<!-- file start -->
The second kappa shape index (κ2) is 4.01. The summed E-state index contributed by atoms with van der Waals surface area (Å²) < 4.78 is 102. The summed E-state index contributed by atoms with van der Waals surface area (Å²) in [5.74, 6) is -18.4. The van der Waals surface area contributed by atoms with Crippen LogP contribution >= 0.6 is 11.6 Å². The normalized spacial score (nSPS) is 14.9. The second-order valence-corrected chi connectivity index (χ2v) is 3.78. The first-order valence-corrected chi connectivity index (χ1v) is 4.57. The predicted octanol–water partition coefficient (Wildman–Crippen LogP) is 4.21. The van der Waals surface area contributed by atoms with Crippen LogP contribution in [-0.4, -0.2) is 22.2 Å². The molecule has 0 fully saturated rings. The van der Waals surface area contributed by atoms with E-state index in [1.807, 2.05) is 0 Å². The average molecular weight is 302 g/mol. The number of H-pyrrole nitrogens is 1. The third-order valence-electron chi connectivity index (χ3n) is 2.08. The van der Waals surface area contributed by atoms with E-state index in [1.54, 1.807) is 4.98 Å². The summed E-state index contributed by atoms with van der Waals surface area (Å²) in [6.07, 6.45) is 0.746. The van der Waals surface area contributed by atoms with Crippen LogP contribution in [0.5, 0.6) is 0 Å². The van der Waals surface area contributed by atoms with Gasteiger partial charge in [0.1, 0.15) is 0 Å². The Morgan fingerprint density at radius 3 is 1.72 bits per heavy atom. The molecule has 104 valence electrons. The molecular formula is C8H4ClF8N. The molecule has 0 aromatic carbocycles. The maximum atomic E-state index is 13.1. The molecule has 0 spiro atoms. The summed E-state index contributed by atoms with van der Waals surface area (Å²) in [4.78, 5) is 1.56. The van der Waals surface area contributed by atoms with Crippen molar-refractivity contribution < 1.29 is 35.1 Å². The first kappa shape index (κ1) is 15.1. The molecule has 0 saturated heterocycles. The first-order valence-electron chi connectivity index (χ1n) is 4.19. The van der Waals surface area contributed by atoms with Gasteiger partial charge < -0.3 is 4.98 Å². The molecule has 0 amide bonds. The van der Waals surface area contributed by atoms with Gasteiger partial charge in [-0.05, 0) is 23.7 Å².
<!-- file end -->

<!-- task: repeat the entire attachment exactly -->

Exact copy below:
The second kappa shape index (κ2) is 4.01. The summed E-state index contributed by atoms with van der Waals surface area (Å²) < 4.78 is 102. The summed E-state index contributed by atoms with van der Waals surface area (Å²) in [5.74, 6) is -18.4. The van der Waals surface area contributed by atoms with Crippen LogP contribution >= 0.6 is 11.6 Å². The normalized spacial score (nSPS) is 14.9. The second-order valence-corrected chi connectivity index (χ2v) is 3.78. The first-order valence-corrected chi connectivity index (χ1v) is 4.57. The predicted octanol–water partition coefficient (Wildman–Crippen LogP) is 4.21. The van der Waals surface area contributed by atoms with Crippen LogP contribution in [-0.4, -0.2) is 22.2 Å². The molecule has 0 fully saturated rings. The van der Waals surface area contributed by atoms with E-state index in [1.807, 2.05) is 0 Å². The average molecular weight is 302 g/mol. The number of H-pyrrole nitrogens is 1. The third-order valence-electron chi connectivity index (χ3n) is 2.08. The van der Waals surface area contributed by atoms with E-state index in [1.54, 1.807) is 4.98 Å². The summed E-state index contributed by atoms with van der Waals surface area (Å²) in [6.07, 6.45) is 0.746. The van der Waals surface area contributed by atoms with Crippen LogP contribution in [0.5, 0.6) is 0 Å². The van der Waals surface area contributed by atoms with Gasteiger partial charge in [0.1, 0.15) is 0 Å². The Morgan fingerprint density at radius 3 is 1.72 bits per heavy atom. The molecule has 104 valence electrons. The molecular formula is C8H4ClF8N. The molecule has 0 aromatic carbocycles. The maximum atomic E-state index is 13.1. The molecule has 0 spiro atoms. The summed E-state index contributed by atoms with van der Waals surface area (Å²) in [4.78, 5) is 1.56. The van der Waals surface area contributed by atoms with Crippen molar-refractivity contribution < 1.29 is 35.1 Å². The first kappa shape index (κ1) is 15.1. The molecule has 0 saturated heterocycles. The first-order valence-electron chi connectivity index (χ1n) is 4.19. The van der Waals surface area contributed by atoms with Gasteiger partial charge < -0.3 is 4.98 Å². The molecule has 0 amide bonds. The van der Waals surface area contributed by atoms with Gasteiger partial charge in [-0.05, 0) is 23.7 Å².